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Book Reviews

Erica Morales, Alex Blower, Samantha White, Angelica Puzio, and Matthew Zbaracki

educational practitioners and researchers alike. Alex Blower University of Wolverhampton Agyepong, Tera Eva. 2018. The Criminalization of Black Children: Race, Gender, and Delinquency in Chicago's Juvenile Justice System, 1899–1945. Chapel Hill

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“I Was Considered a Throw Away Child”

The School-to-Prison Pipeline through the Eyes of Incarcerated Adolescent and Adult Males

Taryn VanderPyl, Kelsie Cruz, and Hannah McCauley

The concept of the school-to-prison pipeline (STPP) has been extensively studied over the last few decades, yet few have included the perspective of those whom it has affected—incarcerated adolescent and adult males. Educators and policy makers are limited in determining solutions because they are missing this key perspective. Using a critical race theory framework, we focus on the voices of incarcerated youth and adults who have personally experienced the STPP. Young men within the juvenile and adult justice systems were asked their thoughts on and experiences with the STPP. Responses from 16 participants are shared, along with what they believe would have worked to help them stay out of the system, and their recommendations for how to improve the factors contributing to the STPP

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Saving France's "lost Boys "

Vichy and the Reform of Juvenile Justice in France

Laura Lee Downs

In 1944, Léo Joannon's now-forgotten film Le Carrefour des enfants perdus opened in cinemas across France. The film (which starts in August 1940) recounts the struggle of impassioned journalist Jean Victor and a small group of friends to found a new kind of reform school without locks on the doors or bars on the windows, a vocational school for the professional training of delinquent youth whose methods were to be based on forging bonds of trust with the young offenders, rather than on their simple repression. Victor and his friends had all experienced firsthand the terrible bagnes d'enfants (children's penal colonies) of the Third Republic's pitiless juvenile justice system in their youth, and the story of the Carrefour (as their school was named) turns on the dedicated faith of these men in the abilities of children, even those deemed "guilty" in juvenile courts, to remake their own lives along healthier lines. Over the course of the film, the adventures of the Carrefour's 400 "enfants perdus" unfold inside an unexpected blend of progressive pedagogy (confidence in the children) and Vichy's fascistic elevation of the chef (organization of the school in hierarchically-ordered teams, run by older street toughs who are converted from caïdisme to the purer, if no less masculinist, ideology of the chef).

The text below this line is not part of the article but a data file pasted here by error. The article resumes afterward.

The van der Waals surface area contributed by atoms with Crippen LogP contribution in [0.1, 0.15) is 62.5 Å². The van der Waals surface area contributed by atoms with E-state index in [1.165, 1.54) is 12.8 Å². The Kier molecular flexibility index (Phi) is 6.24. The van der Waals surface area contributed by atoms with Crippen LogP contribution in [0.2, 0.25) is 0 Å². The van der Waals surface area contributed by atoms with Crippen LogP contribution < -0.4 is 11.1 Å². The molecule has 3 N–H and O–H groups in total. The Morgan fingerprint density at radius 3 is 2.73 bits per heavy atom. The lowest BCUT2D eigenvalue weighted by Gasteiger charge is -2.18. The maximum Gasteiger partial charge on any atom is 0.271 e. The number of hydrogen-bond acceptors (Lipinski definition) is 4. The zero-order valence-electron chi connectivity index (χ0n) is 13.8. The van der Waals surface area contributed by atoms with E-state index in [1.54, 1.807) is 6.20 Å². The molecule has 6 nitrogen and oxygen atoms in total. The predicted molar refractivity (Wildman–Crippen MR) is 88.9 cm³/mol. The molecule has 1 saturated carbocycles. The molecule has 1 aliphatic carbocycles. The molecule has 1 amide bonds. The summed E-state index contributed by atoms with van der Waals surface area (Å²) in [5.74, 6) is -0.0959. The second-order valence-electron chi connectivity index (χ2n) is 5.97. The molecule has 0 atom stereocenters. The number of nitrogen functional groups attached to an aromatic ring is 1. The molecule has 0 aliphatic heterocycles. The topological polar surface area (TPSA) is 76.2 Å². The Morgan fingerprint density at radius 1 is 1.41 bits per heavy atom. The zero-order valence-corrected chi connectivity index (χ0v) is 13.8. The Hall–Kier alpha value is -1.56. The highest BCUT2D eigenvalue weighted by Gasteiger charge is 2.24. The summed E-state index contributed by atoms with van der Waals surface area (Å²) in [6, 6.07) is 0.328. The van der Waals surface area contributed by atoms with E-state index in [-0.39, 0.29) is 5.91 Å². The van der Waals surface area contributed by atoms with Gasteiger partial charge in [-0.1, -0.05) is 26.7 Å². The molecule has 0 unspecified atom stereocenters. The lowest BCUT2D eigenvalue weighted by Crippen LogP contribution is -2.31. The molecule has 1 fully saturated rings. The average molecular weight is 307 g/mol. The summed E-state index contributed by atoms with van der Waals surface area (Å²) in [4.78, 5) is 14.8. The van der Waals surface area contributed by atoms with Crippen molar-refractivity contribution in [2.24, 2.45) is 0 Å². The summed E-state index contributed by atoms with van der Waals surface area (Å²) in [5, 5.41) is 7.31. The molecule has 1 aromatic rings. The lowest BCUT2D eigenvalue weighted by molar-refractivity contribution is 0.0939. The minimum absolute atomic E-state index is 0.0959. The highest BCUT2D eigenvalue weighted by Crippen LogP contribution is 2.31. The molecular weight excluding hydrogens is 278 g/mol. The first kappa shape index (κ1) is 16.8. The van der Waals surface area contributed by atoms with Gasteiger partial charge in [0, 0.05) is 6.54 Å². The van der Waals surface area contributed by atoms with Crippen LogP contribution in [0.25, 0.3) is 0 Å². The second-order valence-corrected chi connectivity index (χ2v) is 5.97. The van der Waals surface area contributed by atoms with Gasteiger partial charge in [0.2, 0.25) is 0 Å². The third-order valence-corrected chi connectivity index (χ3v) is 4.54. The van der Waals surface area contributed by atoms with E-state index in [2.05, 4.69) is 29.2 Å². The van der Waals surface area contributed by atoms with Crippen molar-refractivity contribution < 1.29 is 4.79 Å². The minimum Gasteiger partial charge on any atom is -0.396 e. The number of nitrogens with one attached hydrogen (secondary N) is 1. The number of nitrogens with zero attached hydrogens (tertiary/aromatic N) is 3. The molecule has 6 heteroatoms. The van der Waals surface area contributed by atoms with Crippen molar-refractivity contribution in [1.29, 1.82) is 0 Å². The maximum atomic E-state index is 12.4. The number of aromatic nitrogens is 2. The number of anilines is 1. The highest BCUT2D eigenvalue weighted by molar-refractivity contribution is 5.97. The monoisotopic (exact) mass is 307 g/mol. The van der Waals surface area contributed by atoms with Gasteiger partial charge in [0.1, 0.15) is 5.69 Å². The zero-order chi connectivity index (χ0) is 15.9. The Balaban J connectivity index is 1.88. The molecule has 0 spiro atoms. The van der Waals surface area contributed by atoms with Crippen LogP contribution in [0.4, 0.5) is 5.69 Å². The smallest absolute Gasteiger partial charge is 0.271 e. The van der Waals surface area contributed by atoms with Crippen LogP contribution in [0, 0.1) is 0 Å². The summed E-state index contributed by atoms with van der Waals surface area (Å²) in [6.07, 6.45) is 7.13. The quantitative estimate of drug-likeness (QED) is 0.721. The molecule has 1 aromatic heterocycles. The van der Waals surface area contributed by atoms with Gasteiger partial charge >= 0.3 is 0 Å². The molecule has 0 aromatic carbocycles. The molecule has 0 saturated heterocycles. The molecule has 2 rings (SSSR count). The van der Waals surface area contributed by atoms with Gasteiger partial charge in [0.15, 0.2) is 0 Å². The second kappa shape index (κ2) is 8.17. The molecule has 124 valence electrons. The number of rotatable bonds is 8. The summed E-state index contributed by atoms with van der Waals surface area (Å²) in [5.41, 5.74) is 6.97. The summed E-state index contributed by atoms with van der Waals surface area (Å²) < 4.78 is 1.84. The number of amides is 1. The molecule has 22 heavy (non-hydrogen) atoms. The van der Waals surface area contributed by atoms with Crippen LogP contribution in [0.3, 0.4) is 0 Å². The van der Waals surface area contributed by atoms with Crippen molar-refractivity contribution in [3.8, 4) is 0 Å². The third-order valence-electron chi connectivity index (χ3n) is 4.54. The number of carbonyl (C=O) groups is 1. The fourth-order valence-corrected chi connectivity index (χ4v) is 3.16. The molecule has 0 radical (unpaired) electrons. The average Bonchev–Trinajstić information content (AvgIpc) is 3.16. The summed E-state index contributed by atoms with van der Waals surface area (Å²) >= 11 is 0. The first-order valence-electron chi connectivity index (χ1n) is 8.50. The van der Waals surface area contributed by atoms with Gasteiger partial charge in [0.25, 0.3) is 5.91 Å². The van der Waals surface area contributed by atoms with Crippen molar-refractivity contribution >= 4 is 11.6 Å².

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“You're Being Watched All the Time:”

Incarcerated Girls and Gendered Surveillance

Sanna King and Jerry Flores

further explored, particularly in relation to the differences in how surveillance is experienced given their race or ethnicity and gender. This is true, in particular, for girls. Although there is increasing interest in girls in the juvenile justice

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Cultivating Educational Spaces that Support Black Girl's Spatial Inquiries

Katie Scott Newhouse

described the space she occupied in and around this program. Using DisCrit as a framework along with critical spatial theory illuminates a complex and messy space within the intersecting systems of education and juvenile justice. Using these theories

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Being a Girl Who Gets into Trouble

Narratives of Girlhood

Elaine Arnull

definitions challenged. Hearing the voices of girls in the juvenile justice system allows us to expand our understanding of girlhood and include constructions that transgress social norms . In 1996 Steffensmeier and Allan proposed a framework to account for

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The Bureaucratic Violence of Alternative Justice

Amanda J. Reinke

conflicts between students ( Hopkins 2002 ; McCluskey et al. 2008 ; Song and Swearer 2016 ). The reliance on these facilitators in lieu of SROs decreases the probability that youth with a high likelihood of entering the juvenile justice system will

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When You See Us, See Us

Black Girl Futurity and Liberation

Taryrn T.C. Brown

girls continue to be the fastest growing population in the juvenile justice system and are disproportionately represented in many steps throughout the continuum including referral and detention, we learn through HIC the strength in sites of resistance

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“Your Young Lesbian Sisters”

Queer Girls’ Voices in the Liberation Era

Amanda H. Littauer

make too much of what was likely a fleeting developmental phase while also encouraging intervention by psychiatrists (for white, middle-class youth) or juvenile justice authorities (for poor youth and youth of color) if romance or attraction became

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Telling Russia’s Herstory

Rochelle Goldberg Ruthchild

, women do the majority of food-related work, and men are inept, threatened, and/or chauvinist in their relation to it. In the final essay, Natalia Sherstneva asks “Why Are Children’s Rights So Dangerous? Interpreting Juvenile Justice in the Light of